Bloggers are (mostly) awesome.
You want to know one of the things I most adore about the blogging world? The validation I find for all the ways in which I suck. If I complain about some douche bag’s asshole-ish behavior, friends and fans come crawling out of the woodwork to comfort my wounded heart. If I complain about a shitty situation I was forced to endure, I can read about how others survived similar or even worse conditions. And if I complain about one of my shitty traits, it is virtually guaranteed that someone possesses not only the same questionable quirks, but to a much greater degree of sucky-ness than I could even hope to attain.
Case in point? Let’s talk about the Xmas Tree.
I know a bunch of you are shaking your head as you read this, wondering at how I can possibly be allowed to raise children if my stupid Xmas Tree is still up. But I also happen to know that a bunch of you are nodding in agreement. Some of you suck as much as I do, and others of you have totally legitimate personal beliefs regarding the Xmas Tree Campaign to Stay. It is this last group of weirdos to which I shall first turn for justification.
A brief and likely incorrect Xmas Tree history.We all know that before Christianity took over the planet as the only religion anyone is now allowed to celebrate (haha), the pre-Christian peoples worshipped evergreens as symbols of everlasting life, or as life conquering death, or as the planet rebirthing itself in spring, or some mixed up combination of all that stuff, since “Thy leaves are so unchanging.” Those branches staying green provided maximum ju-ju for all the pre-central-heating folks, because they just knew within the coldest parts of the toes and fingers that — YES IT WILL, DAMN IT! — Spring would come around again at some point and bring with it the sun’s warmth.
At first, all those early pre-Romans burned the trees or logs or branches or whatever, dancing it around the fire all willy-nilly and probably celebrating birth rites the likes of which would make modern day Christians blush. Putting lights on the tree (whether candles, as in days of old, or electric bulbs, as in days of NOW) came later. I guess Smokey the Bear came along at some point and put the kibosh on forest fires caused by drunken debauchery caused by one too many tree party gone awry.
Regardless, the fires evolved into candle flames (still pretty damn dangerous, but slightly less so, and I guess Smokey the Bear, much like the rest of us, celebrates small victories) and then into bulbs. And all that lighting, regardless of the source, was meant to keep the darkness of the winter months at bay, until the sun once again awoke and brought with it warmth and light and food and whatnot.
The point of this Xmas Tree history?
As it pertains to this blog post, it is justification for keeping your Xmas Tree up through January. I would like to say I am paying homage to those early pagans and kept my Xmas Tree up because I have tremendous respect for the idea of celebrating a return of Spring after a long, cold Winter. But that would be a lie. I used to tell this lie, like, all the time. I think one year I even believed myself. I can be pretty convincing like that.
The truth is this: I merely suck at doing things in a timely manner. Just ask my family. I am late to just about every event — to the point that people who know me really well tack on a half-hour to whatever time I say I’ll arrive. They are usually being generous, because I have been known to arrive way later than a half-hour. Once a flat tire added two hours to my travels, and of course you all know about the “Cotton Swab Stuck in My Ear” incident which added several krillion hours to our arrival time. So to admit that I don’t get things done on time is really phrasing it mildly. I was even late to my own wedding. True story.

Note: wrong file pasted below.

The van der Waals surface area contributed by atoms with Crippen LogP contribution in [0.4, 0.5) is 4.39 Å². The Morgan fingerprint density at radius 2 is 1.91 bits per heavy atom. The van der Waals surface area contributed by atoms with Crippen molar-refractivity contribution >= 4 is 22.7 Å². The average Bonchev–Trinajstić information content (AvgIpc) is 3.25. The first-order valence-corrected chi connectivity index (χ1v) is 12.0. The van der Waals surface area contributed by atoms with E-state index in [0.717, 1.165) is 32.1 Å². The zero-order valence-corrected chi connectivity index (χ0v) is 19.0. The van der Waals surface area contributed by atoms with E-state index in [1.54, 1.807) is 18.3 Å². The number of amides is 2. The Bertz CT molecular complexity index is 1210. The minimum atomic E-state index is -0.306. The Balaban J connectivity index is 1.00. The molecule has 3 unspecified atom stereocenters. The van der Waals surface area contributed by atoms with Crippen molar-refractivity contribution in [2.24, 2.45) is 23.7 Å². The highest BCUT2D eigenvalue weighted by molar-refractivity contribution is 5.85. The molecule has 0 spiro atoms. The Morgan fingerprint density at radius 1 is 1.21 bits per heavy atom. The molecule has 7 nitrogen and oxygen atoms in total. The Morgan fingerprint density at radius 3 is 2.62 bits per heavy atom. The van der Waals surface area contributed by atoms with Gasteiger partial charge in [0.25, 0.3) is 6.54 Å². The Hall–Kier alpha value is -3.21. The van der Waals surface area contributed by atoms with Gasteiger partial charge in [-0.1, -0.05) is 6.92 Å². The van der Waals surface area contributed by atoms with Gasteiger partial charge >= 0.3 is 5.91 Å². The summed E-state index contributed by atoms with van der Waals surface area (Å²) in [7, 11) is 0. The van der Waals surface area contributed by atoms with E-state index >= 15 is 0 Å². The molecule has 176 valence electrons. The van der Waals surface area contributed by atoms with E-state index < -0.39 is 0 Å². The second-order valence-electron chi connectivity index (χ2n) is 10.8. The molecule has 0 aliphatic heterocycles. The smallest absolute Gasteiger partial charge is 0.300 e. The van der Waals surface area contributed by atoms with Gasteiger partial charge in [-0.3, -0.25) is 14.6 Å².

I’m not alone! *hoorayz*
Thank goodness I’m not the only one who has this issue where the Xmas Tree is concerned. As it turns out, my bloggy friend Gina didn’t take her Xmas Tree down until recently as well. As a matter of fact, in her post “Yes, Keep It Up! Keep It Up!”, Gina offers several reasons beyond my sorry pagan excuse for keeping your Xmas Tree around as long as you like. My favorite line, because it warms this hermit’s heart:
“Your tree will protect your privacy. You can hide behind it when your crazy neighbor is looking in your front window to see if you’re home…”
It’s like she wrote this with me in mind.
And then there are your crazies.
In a fabulous move (or lack of a move, as the case may be), another of my bloggy friends, Christina, has decided to keep her Xmas Tree up year ‘round. She wrote about her decision in a piece entitled “Is There Any Reason I Need to Take the Christmas Tree Down?” I’m pretty sure the answer was a resounding “HELL NO!” because that Xmas Tree has now become a permanent fixture in her home — and on the internet at large.
That’s right. The Xmas Tree has taken on a personality of its own. You can chat with it on Facebook as well as on Twitter. It is expected that this will go viral, so I suggest hopping on this story now, before you’re merely a late-comer to yesterday’s news.
Also? That shit is fucking hilarious. Who WOULDN’T want to be part of that fun?
Hellz. If I didn’t have people checking up on me to see if I’m providing “normalcy” for my children, I would probably leave my Xmas Tree up all year, too. They are so much damn trouble for such little payoff. I think it would be fun to change out the decorations seasonally.
You know, whenever I get around to that sort of thing. I still owe people school pictures from over three years ago.